Skip to page content
USDA Forest Service

Research & Development Treesearch

Treesearch Home
About Treesearch
Contact Us
Research & Development
Forest Products Lab
International Institute of Tropical Forestry
Pacific Northwest
Pacific Southwest
Rocky Mountain
Southern Research Station
Help - We Participate  Government Made Easy

Global Forest Information Service

US Forest Service
P.O. Box 96090
Washington, D.C.

(202) 205-8333

You are here: Home / Search / Publication Information
Bookmark and Share

Publication Information

View PDF (168 KB)

Title: Does thinning affect gypsy moth dynamics?

Author: Liebhold, Andrew M.; Muzika, Rose-Marie; Gottschalk, Kurt W.;

Date: 1998

Source: Forest Science. 44(2): 239-245.

Publication Series: Scientific Journal (JRNL)

Description: In northeastern U.S. forests there is considerable variation in susceptibility (defoliation potential) and vulnerability (tree mortality) to gypsy moth (Lymantria dispar [L.]). Thinning has been suggested as a way to reduce susceptibility and/or vulnerability. We evaluated how thinning affected the dynamics of gypsy moth populations by experimentally thinning half of each of eight oak-mixed hardwood stands in the Central Appalachians. Population dynamics of gypsy moth were monitored using yearly counts of egg masses, numbers of larvae hatching per mass, estimates of larval density, and weekly collections of larvae and pupae which were reared to quantify mortality due to parasitoids and disease. During the 8 yr study, three stands were heavily defoliated by outbreak populations of gypsy moth, three were sprayed with pesticides accidentally, and two were not disturbed. Egg-mass densities were slightly lower in the thinned portions of the undisturbed stands, but thinning had little or no effect on gypsy moth densities in defoliated and sprayed stands. Variation in mortality of gypsy moth caused by parasitoids and disease was related to variation in egg-mass densities in the current and/or preceding years. After adjusting for the effect of gypsy moth density, thinning had no significant effect on mortality from parasitoids or pathogens. We conclude that any reduction in egg mass densities as a result of thinning is likely related to the reduction in foliar biomass, not increased natural enemy activity.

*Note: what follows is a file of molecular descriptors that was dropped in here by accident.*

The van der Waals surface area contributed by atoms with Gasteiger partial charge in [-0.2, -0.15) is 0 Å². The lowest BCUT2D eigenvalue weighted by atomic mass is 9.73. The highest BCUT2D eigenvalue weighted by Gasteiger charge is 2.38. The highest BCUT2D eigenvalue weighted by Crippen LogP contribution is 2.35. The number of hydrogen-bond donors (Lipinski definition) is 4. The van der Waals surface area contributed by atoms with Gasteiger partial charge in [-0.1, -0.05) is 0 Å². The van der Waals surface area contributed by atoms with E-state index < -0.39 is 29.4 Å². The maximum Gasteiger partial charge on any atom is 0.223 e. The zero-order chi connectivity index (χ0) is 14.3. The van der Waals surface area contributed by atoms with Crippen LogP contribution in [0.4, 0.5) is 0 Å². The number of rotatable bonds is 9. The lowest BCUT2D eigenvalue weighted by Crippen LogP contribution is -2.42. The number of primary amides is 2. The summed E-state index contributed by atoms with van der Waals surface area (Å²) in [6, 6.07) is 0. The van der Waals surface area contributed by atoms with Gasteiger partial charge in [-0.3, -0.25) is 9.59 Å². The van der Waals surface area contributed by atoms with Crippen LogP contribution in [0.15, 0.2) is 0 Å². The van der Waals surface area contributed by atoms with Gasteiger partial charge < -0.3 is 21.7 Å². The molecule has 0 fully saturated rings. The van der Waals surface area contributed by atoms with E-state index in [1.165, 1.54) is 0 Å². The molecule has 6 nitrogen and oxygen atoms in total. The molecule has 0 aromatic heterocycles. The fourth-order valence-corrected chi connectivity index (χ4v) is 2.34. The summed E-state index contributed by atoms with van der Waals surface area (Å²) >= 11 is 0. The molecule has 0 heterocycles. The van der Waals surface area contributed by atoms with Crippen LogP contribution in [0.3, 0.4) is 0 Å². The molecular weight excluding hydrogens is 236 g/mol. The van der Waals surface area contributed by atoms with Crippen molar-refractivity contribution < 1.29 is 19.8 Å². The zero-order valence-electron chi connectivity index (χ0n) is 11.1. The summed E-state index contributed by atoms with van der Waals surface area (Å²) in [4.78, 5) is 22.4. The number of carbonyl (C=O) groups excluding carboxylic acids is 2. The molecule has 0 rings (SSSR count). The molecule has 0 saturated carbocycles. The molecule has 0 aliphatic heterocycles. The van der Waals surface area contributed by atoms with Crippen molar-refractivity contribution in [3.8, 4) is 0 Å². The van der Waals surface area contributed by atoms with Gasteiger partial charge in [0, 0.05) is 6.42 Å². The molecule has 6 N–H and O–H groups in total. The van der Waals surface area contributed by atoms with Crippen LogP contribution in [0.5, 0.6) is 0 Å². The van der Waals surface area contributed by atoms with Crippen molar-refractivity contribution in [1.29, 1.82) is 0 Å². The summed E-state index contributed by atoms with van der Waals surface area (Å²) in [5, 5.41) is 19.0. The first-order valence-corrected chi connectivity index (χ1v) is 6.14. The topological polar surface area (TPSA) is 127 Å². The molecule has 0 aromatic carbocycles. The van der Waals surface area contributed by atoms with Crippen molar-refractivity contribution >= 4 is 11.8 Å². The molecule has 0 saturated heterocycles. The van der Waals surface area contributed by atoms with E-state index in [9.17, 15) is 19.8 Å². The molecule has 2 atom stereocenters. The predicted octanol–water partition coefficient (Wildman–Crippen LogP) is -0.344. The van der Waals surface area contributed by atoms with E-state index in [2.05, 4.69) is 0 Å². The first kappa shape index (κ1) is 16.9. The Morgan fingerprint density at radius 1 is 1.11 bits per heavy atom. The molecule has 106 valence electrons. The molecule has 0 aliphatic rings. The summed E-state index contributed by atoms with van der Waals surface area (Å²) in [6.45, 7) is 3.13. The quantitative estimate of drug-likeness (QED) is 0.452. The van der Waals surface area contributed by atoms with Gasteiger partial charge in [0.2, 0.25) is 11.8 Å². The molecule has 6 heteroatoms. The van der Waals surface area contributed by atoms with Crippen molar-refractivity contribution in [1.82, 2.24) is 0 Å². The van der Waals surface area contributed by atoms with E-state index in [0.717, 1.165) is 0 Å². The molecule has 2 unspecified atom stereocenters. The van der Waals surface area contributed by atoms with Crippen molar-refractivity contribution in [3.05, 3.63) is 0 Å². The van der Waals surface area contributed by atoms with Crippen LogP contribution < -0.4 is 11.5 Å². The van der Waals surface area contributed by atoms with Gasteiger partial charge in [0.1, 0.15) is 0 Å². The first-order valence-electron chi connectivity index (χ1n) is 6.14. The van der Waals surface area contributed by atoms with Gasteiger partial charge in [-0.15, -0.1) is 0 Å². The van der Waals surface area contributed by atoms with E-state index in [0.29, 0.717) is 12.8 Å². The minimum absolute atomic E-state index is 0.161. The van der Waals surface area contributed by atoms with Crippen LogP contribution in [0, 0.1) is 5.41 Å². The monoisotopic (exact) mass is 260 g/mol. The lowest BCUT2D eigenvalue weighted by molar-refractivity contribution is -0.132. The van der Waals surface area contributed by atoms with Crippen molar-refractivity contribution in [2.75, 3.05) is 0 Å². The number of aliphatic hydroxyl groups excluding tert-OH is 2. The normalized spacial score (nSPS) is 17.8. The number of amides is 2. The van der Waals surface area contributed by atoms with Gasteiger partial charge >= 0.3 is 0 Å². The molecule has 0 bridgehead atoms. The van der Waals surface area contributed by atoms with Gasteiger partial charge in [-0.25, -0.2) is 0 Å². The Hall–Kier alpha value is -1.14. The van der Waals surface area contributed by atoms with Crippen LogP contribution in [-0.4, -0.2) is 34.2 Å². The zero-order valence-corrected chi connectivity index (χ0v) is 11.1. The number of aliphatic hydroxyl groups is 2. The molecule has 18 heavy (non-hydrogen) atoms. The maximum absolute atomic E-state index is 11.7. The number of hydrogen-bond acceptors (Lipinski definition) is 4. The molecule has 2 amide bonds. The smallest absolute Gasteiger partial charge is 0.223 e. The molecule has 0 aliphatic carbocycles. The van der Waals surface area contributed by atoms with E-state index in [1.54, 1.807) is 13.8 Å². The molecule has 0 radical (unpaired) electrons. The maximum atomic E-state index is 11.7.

Keywords: Lymantria dispar, silviculture, survivorship, parasitism, disease

Publication Notes:

  • We recommend that you also print this page and attach it to the printout of the article, to retain the full citation information.
  • This article was written and prepared by U.S. Government employees on official time, and is therefore in the public domain.
  • This publication may be available in hard copy. Check the Northern Research Station web site to request a printed copy of this publication.
  • Our on-line publications are scanned and captured using Adobe Acrobat. During the capture process some typographical errors may occur. Please contact Sharon Hobrla, if you notice any errors which make this publication unusable.



Liebhold, Andrew M.; Muzika, Rose-Marie; Gottschalk, Kurt W. 1998. Does thinning affect gypsy moth dynamics?. Forest Science. 44(2): 239-245.


 [ Get Acrobat ]  Get the latest version of the Adobe Acrobat reader or Acrobat Reader for Windows with Search and Accessibility

USDA logo which links to the department's national site. Forest Service logo which links to the agency's national site.